Few felt the financially tragic effects of our economic collapse in a way similar to commission-based real estate agents. Many aim to endure the economic storm with hopes of brighter days to come; however, if agents ignore the market shifts, the sun may never shine again. Changes are many and all of different origin, some direct and others indirect; regardless, time to assess what has happened, forecasting what is to come. In doing so, agents will understand the new dynamics, increasing the ability to flourish in the new real estate climate. These real estate agent tips for 2011 aim to help facilitate this process.
Let’s begin with legislative changes and progress to shifts in consumer mentality. After reviewing both, we will analyze what adjustments in your approach to business are necessary to survival, and moreover, how to take profitable advantage of the situation. The financial overhaul bill (that passed through the senate on July 15th) carries with it a regulation preventing banks from acquiring Credit Default Swaps for mortgages. CDS’s are used to protect banks from default on loans. The protection once allowed banks to provide mortgages to more people with less risk. Next, the new Consumer Protection Financial Bureau will oversee mortgage bonds and examine banks. Our mortgage giants, Fannie Mae and Freddie Mac (Check out their last article here), who are responsible for 90% of American mortgages, will undergo restructuring, including increased regulation. The government threatens to break apart companies of great size who influence bank lending in some fashion. Do not be misled by the apparent simplicity of these regulations, as the results carry deep influence, penetrating the entire economy.
Since 2007, the state of our economy has crippled and struck fear into the hearts of many Americans, stimulating action from our elected officials. Individuals superficially recognize the steps leading up to our economic misfortune, though a general lack of profound understanding blinds most from recognizing and predicting what such drastic changes will do to consumption spending in our real estate market. Also, there is a heightened fear of home purchase, as many of the players on the way to acquiring a mortgage have been exposed as untrustworthy. All things considered, mortgages will now be much harder to acquire, while Americans are hesitant to buy. The buyers market will be a mere fraction of its previous self.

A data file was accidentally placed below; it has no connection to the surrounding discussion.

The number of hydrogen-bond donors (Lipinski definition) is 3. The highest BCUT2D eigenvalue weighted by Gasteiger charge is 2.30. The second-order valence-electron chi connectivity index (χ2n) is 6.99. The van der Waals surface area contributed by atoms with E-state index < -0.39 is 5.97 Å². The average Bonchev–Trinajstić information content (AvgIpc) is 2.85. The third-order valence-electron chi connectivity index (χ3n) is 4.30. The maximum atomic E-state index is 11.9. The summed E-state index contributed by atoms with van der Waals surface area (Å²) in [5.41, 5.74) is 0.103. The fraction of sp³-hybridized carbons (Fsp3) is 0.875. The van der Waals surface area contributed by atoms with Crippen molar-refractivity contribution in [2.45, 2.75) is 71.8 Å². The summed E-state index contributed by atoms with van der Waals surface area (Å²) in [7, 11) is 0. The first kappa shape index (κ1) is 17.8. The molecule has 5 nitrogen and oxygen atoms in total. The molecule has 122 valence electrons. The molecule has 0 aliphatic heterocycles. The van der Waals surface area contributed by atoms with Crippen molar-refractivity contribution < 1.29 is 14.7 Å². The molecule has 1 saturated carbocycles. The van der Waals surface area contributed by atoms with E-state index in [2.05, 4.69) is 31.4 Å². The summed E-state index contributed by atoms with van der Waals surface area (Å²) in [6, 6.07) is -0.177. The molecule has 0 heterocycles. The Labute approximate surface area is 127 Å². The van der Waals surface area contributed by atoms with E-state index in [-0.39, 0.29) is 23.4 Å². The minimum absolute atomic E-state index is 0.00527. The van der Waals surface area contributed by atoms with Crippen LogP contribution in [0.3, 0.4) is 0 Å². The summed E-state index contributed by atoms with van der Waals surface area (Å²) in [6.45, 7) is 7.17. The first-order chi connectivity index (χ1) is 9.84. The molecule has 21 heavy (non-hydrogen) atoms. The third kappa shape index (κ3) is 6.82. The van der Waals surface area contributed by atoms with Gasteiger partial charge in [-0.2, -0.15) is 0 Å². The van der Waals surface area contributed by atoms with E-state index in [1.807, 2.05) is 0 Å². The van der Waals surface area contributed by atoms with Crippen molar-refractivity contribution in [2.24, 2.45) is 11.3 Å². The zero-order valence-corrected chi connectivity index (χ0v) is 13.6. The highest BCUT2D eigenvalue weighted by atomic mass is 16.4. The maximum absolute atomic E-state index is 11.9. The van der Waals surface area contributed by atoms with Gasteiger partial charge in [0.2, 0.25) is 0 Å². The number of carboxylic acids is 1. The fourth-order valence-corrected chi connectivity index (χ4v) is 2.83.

The turmoil has left real estate sales people caught in limbo, expecting the market to pick up at any minute. However, these new regulations will prevent a quick pickup, regardless of low prices and interest rates. Furthermore, the liquidity in real estate will dissipate. Why? Limiting the actions of Fannie and Freddie constrain the secondary market of mortgages, diminishing a large portion of mortgage activity. Next, removing Credit Default Swaps will force banks to decline individuals who seek mortgage funding – the same individuals who, in the past, would not be concerned with potential rejection. Combined, the effects will reduce the number of loans available to the public AND eliminate the majority of house shoppers, leaving few people with the means, capacity, and willingness to purchase real estate. Regardless, many houses are for sale, and they will eventually be sold. Also, everyone needs a place to live, regardless of mortgage availability. Now that we, in general, see the current and future changes, it is time for my friends, the real estate agents, to capitalize.
Lets rationalize. Loans, for those who can get them, are very inexpensive thanks to the extremely low interest rates. Property is priced very low (thanks to lack of demand), though few can access enough cash to buy. I warn you, DO NOT just blindly expect the market to pick up naturally. Furthermore, when it does pick up, nothing will be the same.
Who are the future buyers?